A hornet’s nest has been stirred and the people of Pagosa Springs are attending meetings, asking questions and airing their viewpoints on many issues concerning the future of our community. Please, don’t believe that Wal-Mart is a “done deal.” Many hurdles have yet to be crossed and hundreds of questions remain unanswered. People would love to see a grocery store back in the downtown area, but if Wal-Mart is installed in the uptown zone, the likelihood of a grocery store ever returning to the downtown area is nil. We appear to be in the eye of the storm at the moment; some town meetings (CDC monthly meeting, for example) are being cancelled or postponed, presumably to allow the storm time to blow itself out.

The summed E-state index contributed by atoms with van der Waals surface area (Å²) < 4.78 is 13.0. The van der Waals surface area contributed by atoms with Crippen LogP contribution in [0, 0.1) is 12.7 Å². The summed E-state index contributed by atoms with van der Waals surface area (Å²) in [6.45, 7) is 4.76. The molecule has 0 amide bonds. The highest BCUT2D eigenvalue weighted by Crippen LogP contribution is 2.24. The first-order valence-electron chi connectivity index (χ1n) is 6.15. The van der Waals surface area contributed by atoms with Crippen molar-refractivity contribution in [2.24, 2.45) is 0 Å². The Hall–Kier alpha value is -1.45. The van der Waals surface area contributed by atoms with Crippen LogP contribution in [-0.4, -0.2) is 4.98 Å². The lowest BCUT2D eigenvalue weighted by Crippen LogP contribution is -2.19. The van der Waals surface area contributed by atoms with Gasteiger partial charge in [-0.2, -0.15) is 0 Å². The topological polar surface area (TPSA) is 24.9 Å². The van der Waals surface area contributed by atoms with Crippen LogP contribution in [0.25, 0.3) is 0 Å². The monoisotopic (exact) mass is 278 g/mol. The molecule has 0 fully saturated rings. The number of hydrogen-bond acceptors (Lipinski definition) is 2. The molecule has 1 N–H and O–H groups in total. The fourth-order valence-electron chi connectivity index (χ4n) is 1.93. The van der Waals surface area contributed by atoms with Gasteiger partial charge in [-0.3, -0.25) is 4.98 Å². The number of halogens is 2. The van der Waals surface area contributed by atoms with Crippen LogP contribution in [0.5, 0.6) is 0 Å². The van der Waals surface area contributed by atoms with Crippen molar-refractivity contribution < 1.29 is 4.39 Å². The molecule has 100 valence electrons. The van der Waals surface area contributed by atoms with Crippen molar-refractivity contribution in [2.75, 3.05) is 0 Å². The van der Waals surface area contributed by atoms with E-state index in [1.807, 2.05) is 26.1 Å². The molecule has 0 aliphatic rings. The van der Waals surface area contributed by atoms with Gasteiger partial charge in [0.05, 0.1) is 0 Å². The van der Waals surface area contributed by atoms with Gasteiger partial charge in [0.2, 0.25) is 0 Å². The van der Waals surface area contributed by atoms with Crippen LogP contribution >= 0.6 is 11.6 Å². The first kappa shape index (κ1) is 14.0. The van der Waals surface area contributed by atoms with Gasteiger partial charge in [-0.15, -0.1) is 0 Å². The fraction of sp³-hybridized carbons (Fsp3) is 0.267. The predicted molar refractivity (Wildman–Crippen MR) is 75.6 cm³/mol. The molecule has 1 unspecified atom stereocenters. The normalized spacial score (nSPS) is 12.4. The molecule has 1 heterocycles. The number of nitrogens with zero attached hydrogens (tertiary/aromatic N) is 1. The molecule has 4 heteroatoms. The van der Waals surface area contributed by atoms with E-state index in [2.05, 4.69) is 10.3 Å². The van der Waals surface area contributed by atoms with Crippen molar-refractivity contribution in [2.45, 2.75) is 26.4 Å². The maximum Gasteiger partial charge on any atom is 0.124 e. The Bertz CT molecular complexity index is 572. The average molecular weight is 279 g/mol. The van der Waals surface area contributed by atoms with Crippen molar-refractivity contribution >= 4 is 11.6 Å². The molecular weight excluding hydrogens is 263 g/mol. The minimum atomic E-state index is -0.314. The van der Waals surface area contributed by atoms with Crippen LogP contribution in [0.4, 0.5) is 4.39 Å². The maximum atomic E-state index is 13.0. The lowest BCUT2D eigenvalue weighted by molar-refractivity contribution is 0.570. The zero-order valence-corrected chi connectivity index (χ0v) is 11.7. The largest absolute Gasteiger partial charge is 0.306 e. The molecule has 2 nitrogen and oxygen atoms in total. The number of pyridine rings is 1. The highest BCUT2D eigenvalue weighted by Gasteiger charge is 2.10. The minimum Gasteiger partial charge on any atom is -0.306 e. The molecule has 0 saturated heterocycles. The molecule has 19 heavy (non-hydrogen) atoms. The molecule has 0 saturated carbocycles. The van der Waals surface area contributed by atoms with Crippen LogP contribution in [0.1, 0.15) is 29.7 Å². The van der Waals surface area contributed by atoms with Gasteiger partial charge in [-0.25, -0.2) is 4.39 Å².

Many reasonable questions were posed to Josh Pair (Wal-Mart representative) at the community open house. Regarding wages and job security, he was asked about actual hourly wages in Durango and Alamosa; no answer. Part-time workers versus full-time workers; no answer. What community benefits package would Wal-Mart be willing to sign with the town; for this, he had an answer: “No, we would not be willing to sign any kind of community benefits package.” What position does Wal-Mart have on GMO? Josh Phair’s answer to this: “I don’t even know what that is.” Questions have been posed via Josh Phair’s e-mail as well, to no avail. Light pollution, impact on the surrounding residential neighborhood, the death of the small business community and the desire for downtown Pagosa to have a thriving business environment including a grocery store are just some of the problems, challenges and questions which remain unexamined. Concerned citizens have turned out in large numbers to voice their opinions on the proposed “amusement park” project on Reservoir Hill. It appears that this project and the “ski lift to nowhere” don’t have enthusiastic support from the community as a whole. A few town officials are promoting and championing these projects, which now seem to be lacking community support. Continue to let your voice be heard! Attend meetings and speak with your elected town and county officials. With three new town council members having been sworn in last Thursday, it does seem that the townspeople have spoken. It is time for change. Keep attending meetings and speaking up for what you believe; this is democracy at work. Tag, you’re it!